Learn something new every day More Info... by email
The different types of trombone mouthpieces can be classified according to whether they are suitable for a beginner, an intermediate player, or an advanced player. These classifications depend on the various aspects of the mouthpiece, such as its rim, its cup, and its throat. Most comparison charts for trombone mouthpieces focus solely on the cup diameter. A larger cup is better for more advanced players who have more control over their embouchure. Other factors, such as the depth of the cup and the sharpness and thickness of the rim can also affect the mouthpiece.
Most trombone mouthpieces are differentiated by the diameter of the cup. The cup is the main section of the mouthpiece, which the player blows into. A large cup — up to 1.142 inches (29 millimeters) — provides players with more control and increased volume, but it can be difficult to use for beginners. A smaller cup — as small as 0.886 inches (22.5 millimeters) — will help players produce an even tone and make the instrument easier to play. Choices somewhere between these two extremes are more suitable for intermediate players.
The depth of the cup can affect the tones produced on trombone mouthpieces. A deep cup is suitable for players looking for a darker or warmer tone, particularly on notes in the lower register. The opposite, a shallow cup, is effective for players wanting to produce a brighter or more biting tone. A shallow cup also improves the response of the mouthpiece, which is important for some more advanced players.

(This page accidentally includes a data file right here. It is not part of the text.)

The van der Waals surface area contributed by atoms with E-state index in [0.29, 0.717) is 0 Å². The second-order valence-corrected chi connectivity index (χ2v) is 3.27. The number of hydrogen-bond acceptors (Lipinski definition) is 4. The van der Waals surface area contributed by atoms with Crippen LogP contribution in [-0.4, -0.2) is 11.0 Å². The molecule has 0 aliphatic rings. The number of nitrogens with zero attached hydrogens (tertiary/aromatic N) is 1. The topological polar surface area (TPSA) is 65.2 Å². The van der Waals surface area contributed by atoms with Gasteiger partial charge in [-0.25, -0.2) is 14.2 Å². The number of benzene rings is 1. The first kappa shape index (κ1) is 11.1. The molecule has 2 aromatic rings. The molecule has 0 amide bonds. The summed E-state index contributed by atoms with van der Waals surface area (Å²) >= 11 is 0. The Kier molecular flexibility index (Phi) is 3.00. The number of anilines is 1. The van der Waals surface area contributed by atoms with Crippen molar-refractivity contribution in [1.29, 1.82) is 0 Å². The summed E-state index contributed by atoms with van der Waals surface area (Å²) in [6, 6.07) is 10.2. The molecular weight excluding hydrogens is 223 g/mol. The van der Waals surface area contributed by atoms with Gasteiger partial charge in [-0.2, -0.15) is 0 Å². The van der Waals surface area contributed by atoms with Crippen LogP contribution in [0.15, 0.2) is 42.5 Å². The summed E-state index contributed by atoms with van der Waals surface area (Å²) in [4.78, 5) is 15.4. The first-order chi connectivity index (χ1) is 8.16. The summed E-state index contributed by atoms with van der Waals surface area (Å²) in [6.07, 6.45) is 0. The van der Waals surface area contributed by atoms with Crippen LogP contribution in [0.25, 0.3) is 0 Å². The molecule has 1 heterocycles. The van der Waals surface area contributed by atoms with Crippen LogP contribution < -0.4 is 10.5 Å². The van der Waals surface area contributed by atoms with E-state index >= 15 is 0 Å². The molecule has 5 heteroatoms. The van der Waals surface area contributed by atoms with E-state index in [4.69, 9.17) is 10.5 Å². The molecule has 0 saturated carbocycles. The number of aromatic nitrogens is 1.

The rim is another important aspect for players to consider when buying new trombone mouthpieces. Beginners are more suited to wide rims with rounded edges. The rim is the circular opening on the mouthpiece with which the player’s mouth comes into contact. Choosing a wide rim allows players more endurance when playing, and a rounded edge gives beginners increased comfort. More advanced players should choose a narrow and sharpened rim for better tonal range and precision of attack.
Each mouthpiece has a small section underneath the cup called the throat. The size of the throat on trombone mouthpieces can affect the intonation of the instrument. Generally speaking, a larger throat gives advanced players more freedom for tone and volume production, and is therefore preferable. Smaller throats are therefore considered better for beginners, because they don’t require as strong an embouchure. The high register is flattened by small throats and sharpened by large ones.